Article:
Hypereosinophilic Syndrome Has First FDA Approved Therapy in 14 Years

This week, the US FDA announced that they approved the drug Nucala (mepolizumab) to treat patients with hypereosinophilic syndrome, a rare chronic blood disease which causes organ damage. Nucala is already available for patients with types of severe asthma and eosinophilic granulomatosis. Nevertheless, the treatment will be the first therapy approved to treat HES patients in 14 years. 

Hypereosinphilic Syndrome

Hypereosinphilic syndrome is rare blood disease known for high levels of a white blood cell normally regulating the immune system, known as eosinophils. The excess of eosinophils disrupts organ functioning, causing damage throughout the body. Patients experience organ damage in varying ways, with some common areas including the heart, skin, lungs, bone marrow, and nervous system.
The new drug Nucala is approved for adults and children 12 years and older who had experienced symptoms for at least six months without any identifiable cause other than blood.
In a press release by the FDA, Dr. Ann Farrell, a director in the FDA’s Center for Drug Evaluation and Research said,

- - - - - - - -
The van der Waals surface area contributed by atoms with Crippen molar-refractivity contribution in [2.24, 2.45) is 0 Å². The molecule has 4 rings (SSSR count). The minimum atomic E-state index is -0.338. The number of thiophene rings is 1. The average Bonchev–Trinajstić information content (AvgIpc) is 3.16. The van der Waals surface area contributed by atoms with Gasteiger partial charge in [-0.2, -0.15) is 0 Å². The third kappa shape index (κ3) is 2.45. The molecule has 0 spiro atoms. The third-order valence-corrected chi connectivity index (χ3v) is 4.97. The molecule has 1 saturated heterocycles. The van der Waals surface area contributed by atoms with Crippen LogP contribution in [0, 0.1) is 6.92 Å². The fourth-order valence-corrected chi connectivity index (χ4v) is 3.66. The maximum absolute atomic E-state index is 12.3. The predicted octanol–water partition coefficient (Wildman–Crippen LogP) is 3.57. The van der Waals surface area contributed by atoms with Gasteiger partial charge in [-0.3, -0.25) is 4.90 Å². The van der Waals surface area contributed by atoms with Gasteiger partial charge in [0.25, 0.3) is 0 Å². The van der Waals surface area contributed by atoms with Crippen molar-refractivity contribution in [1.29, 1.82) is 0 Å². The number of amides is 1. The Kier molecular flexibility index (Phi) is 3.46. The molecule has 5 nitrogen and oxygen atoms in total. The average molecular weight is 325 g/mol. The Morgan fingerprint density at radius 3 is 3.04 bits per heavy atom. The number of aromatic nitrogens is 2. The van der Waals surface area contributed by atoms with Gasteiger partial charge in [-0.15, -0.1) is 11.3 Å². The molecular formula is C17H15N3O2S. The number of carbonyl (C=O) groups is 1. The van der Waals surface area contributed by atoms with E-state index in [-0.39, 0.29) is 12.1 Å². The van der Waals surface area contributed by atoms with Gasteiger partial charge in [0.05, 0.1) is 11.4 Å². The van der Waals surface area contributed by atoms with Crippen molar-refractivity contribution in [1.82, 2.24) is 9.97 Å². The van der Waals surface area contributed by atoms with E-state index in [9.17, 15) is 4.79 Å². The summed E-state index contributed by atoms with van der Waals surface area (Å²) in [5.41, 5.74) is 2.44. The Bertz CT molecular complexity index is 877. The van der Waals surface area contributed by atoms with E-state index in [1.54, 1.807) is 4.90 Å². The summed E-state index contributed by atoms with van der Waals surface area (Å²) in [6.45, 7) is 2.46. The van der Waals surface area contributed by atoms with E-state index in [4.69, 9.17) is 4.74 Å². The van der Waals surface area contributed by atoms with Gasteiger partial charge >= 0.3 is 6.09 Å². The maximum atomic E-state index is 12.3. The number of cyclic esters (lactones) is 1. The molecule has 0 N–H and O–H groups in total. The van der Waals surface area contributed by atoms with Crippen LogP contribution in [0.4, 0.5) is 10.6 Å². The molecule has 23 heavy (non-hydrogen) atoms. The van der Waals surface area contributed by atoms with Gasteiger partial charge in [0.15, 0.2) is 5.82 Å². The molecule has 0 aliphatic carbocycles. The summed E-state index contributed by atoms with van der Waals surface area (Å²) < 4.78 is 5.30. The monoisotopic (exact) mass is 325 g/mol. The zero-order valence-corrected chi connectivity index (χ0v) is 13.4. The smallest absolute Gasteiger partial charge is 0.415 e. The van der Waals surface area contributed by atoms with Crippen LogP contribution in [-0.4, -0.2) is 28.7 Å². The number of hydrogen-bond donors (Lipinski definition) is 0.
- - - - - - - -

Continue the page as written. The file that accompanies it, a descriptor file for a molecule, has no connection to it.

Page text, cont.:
“Today’s approval marks the first time in over a decade that there is a new FDA-approved treatment option for patients with hypereosinophilic syndrome. FDA is committed to helping develop safe and effective treatment options for this group of rare and debilitating blood diseases and other rare conditions.”

The Trial Results

The drug has now undergone the many rigorous requirements required for FDA approval. The study randomized subjects and used a placebo to set a control group. The study was double-blind, meaning neither the patients nor doctors knew who had received the drug versus the placebo. The study set to measure what amount of the test subjects experienced an HES flare during the trial’s 32 weeks of treatment. According to the FDA,
“A HES flare was defined as worsening of clinical signs and symptoms of HES or increasing eosinophils (disease-fighting white blood cells) on at least two occasions.”
They found that the patients receiving Nucala had on average 50% less flare ups, with 28% of the treatment group having flare ups versus 56% of the placebo group. Any flare ups also tended to happen later into the trial. Side effects included pain in the hands, legs, and feet, and upper respiratory tract infection. Some also developed shingles infections.
This is exciting news for the HES community who have been anticipating this drug as it made its way through trials and review. Now, patients will find out if this new option is best for them.

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